Partnering with microbiologists to diagnose and prevent diseaseTM

Antibiotic Resistance in Food Items

Antibiotic Resistance in Food Items

In the United States, approximately 2.8 million people are infected with antibiotic resistant bacteria (ARB) every year resulting in billions of dollars in healthcare costs and approximately 35,000 deaths (1,2).

About 80% of antibiotic use in the United States comes from the agriculture industry, particularly in the husbandry of cattle and poultry. While antibiotics are not widely used by the produce industry, produce is often contaminated with soil which contains naturally resistant bacteria and organisms from animal waste. (3) Birds flying over crops also contribute to the spread of resistant bacteria.

Ready to eat foods (RTEs) do not always require additional heating or cooking before serving and therefore could have much higher levels of contamination than foods that require additional heat. In a study conducted at California State University Northridge, the amounts of total bacteria and of bacteria resistant to eight different antibiotics (ciprofloxacin,tetracycline, erythromycin, chloramphenicol, gentamicin,ampicillin, cefotaxime, and colistin) were quantified from organic or conventional fresh produce and dairy products.Although dairy products had very low levels of ARB, the highest level of resistant strains was found in the ARB group resistant to cefotaxime, a broad-spectrum antibiotic. (4)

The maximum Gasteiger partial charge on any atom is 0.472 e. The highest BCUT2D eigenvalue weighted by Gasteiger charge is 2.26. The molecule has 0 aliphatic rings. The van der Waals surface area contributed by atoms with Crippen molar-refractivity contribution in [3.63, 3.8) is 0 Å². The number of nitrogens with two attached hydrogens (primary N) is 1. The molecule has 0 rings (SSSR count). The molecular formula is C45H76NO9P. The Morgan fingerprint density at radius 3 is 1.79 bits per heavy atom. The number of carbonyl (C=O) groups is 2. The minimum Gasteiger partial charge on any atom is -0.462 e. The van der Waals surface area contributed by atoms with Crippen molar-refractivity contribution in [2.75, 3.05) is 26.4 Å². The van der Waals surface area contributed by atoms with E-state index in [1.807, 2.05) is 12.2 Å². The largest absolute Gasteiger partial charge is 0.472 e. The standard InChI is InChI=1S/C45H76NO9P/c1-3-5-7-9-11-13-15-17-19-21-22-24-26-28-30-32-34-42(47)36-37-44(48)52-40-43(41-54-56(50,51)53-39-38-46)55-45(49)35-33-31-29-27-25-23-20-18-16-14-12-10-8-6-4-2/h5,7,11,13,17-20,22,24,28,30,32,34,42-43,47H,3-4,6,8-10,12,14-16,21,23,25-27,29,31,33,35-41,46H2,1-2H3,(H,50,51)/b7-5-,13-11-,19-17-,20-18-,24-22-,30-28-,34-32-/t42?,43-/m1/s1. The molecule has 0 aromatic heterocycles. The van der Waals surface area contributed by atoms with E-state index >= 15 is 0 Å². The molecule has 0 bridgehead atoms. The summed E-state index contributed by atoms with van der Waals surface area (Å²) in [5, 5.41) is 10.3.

On average, both organic and conventional produce, had 10,000times more ARB than dairy products. In produce, the highest levels of resistance were against cefotaxime, as well as a last-resort antibiotic, colistin. (4) In another study, researchers found consumers had a 1.5% chance of exposure to a potentially infectious dose of cephalosporin-resistant Escherichia coli(CREC) in a meal containing chicken due to existing bacteria and cross contamination during food preparation. (5)

Bacteria naturally present in food products increase the number of potential sources of human exposure to ARBs. Does this mean we should avoid fresh uncooked produce? Of course not. While these foods increase our ARB exposure, they do not necessarily cause infection and often provide beneficial native residents in plant microbiomes that offer nutritional value.

However, once ingested and or disseminated to other surfaces,these bacteria may be able to spread resistance genes through bacterial gene transfer. These genes increase the gene pool from which pathogenic bacteria can acquire and disseminate resistance traits and pose an indirect risk to public health.

Ref: 1, 2, 3, 4, 5

By Lauren Hamilton, Technical Support Microbiologist


Related Posts

Leave a Reply

Your email address will not be published.